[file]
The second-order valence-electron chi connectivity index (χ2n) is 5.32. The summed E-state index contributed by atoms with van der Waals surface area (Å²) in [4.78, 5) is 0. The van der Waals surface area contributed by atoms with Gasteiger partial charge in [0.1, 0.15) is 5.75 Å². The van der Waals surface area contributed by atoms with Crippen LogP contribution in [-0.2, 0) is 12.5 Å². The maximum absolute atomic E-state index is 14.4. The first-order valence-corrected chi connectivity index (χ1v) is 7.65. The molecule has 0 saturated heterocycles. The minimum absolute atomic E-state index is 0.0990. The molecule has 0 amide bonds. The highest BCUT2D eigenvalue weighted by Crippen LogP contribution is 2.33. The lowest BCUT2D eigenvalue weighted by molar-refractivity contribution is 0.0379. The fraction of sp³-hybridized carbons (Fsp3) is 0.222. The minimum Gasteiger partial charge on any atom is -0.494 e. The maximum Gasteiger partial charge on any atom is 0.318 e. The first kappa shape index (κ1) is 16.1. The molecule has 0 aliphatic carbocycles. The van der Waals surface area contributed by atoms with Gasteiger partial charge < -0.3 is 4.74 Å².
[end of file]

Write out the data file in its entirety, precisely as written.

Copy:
The second-order valence-electron chi connectivity index (χ2n) is 5.32. The summed E-state index contributed by atoms with van der Waals surface area (Å²) in [4.78, 5) is 0. The van der Waals surface area contributed by atoms with Gasteiger partial charge in [0.1, 0.15) is 5.75 Å². The van der Waals surface area contributed by atoms with Crippen LogP contribution in [-0.2, 0) is 12.5 Å². The maximum absolute atomic E-state index is 14.4. The first-order valence-corrected chi connectivity index (χ1v) is 7.65. The molecule has 0 saturated heterocycles. The minimum absolute atomic E-state index is 0.0990. The molecule has 0 amide bonds. The highest BCUT2D eigenvalue weighted by Crippen LogP contribution is 2.33. The lowest BCUT2D eigenvalue weighted by molar-refractivity contribution is 0.0379. The fraction of sp³-hybridized carbons (Fsp3) is 0.222. The minimum Gasteiger partial charge on any atom is -0.494 e. The maximum Gasteiger partial charge on any atom is 0.318 e. The first kappa shape index (κ1) is 16.1. The molecule has 0 aliphatic carbocycles. The van der Waals surface area contributed by atoms with Gasteiger partial charge < -0.3 is 4.74 Å².